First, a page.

China is expanding its military cooperation with Russia by joining a multinational exercise called Vostok 2022. China is sending 2,000 soldiers, 300 vehicles, twenty-one fixed-wing aircraft and helicopters, and three warships to the Russian-led exercise.
“The participation of the equipment displayed the depth of China-Russia military cooperation, as the drills will deter uncertainties and contribute to peace and stability in the region,” the Global Times, a Chinese state newspaper, reported.
The Chinese report said that state television showed images of Type 99 main battle tanks, Type 04 infantry fighting vehicles, Z-19 reconnaissance and attack helicopters, and J-10C fighter jets. More significantly, China sent its stealthy Nanchang Type 055 Destroyer, a move that signals the prospect of increased Russo-Sino naval cooperation.
Growing Russo-Sino military cooperation and training is of particular concern to Japan, given its proximity to Russia and China. The Defense of Japan 2022 strategy document noted increased Russo-Sino collaboration and highlighted what it described as Chinese “coercion” and efforts to “change the status quo” in the East and South China seas.
“The country’s ties with Russia, an aggressor nation, have deepened in recent years, with joint navigations and flights being conducted in the areas surrounding Japan by both Chinese and Russian vessels and aircraft,” the text of the Defense of Japan 2022 document said.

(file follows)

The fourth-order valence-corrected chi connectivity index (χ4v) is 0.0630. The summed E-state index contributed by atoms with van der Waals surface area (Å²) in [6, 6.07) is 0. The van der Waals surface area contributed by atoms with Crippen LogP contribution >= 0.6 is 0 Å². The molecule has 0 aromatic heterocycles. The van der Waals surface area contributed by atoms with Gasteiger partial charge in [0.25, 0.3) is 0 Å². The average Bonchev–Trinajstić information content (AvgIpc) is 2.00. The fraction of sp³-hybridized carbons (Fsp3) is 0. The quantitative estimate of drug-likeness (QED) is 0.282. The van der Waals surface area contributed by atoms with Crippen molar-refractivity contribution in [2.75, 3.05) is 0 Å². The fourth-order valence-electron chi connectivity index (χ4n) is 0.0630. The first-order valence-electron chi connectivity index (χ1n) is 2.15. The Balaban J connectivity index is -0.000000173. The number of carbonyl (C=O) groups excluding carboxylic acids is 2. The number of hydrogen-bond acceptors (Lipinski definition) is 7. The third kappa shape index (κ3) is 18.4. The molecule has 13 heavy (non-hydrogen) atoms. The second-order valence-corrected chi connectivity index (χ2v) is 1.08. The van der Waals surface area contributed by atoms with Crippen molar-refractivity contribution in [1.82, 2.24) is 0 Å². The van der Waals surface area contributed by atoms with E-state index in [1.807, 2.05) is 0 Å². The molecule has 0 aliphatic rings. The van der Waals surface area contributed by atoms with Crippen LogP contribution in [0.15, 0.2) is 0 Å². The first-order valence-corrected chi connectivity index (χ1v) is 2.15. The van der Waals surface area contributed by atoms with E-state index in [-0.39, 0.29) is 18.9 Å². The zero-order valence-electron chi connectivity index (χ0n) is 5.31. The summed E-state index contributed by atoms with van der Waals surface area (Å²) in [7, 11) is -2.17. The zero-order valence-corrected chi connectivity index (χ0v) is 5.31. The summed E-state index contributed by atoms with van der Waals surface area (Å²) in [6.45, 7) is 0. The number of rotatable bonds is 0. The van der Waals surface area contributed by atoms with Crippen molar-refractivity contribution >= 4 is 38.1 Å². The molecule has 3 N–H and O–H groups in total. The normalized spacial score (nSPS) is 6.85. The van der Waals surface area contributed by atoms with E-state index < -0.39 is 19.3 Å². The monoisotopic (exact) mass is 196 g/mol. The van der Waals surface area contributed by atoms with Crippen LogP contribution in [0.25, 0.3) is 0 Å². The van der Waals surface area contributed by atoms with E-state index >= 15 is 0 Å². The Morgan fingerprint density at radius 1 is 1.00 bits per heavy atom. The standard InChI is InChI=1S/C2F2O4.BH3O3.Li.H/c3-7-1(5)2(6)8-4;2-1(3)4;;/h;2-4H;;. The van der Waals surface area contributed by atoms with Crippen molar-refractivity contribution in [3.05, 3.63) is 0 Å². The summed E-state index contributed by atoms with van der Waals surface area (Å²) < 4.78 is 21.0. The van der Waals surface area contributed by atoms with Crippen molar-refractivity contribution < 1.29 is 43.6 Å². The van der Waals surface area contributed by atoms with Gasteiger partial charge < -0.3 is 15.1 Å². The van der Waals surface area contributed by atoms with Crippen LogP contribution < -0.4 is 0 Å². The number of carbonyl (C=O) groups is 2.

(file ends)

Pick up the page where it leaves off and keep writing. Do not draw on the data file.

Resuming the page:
Certainly increased training and cooperation between Russia and China may be taking on new urgency given Russia’s invasion of Ukraine. Perhaps of greater concern to Japan, however, is that Russo-Sino cooperation has been quite active in the Russian Far East.
“In the vicinity of Japan, Russia has made moves to strengthen cooperation with China, such as through joint bomber flights and joint warship sails involving the Russian and Chinese militaries, as well as moves to portray such military cooperation as ‘strategic coordination.’ These trends warrant concern and must continue to be closely watched in the future,” the Japanese strategy document noted.
Defense of Japan 2022 provides many of the conceptual premises upon which Tokyo is basing its current military modernization campaign. It is a comprehensive effort to upgrade and strengthen Japan’s Self Defense Forces, including a multi-billion dollar F-35 stealth fighter purchase and continued collaboration with the United States on key weapons programs such as the ship-based Aegis Combat System and SM-3 IIA missile interceptor.
Kris Osborn is the defense editor for the National Interest. Osborn previously served at the Pentagon as a Highly Qualified Expert with the Office of the Assistant Secretary of the Army—Acquisition, Logistics & Technology. Osborn has also worked as an anchor and on-air military specialist at national TV networks. He has appeared as a guest military expert on Fox News, MSNBC, The Military Channel, and The History Channel. He also has a Master’s Degree in Comparative Literature from Columbia University.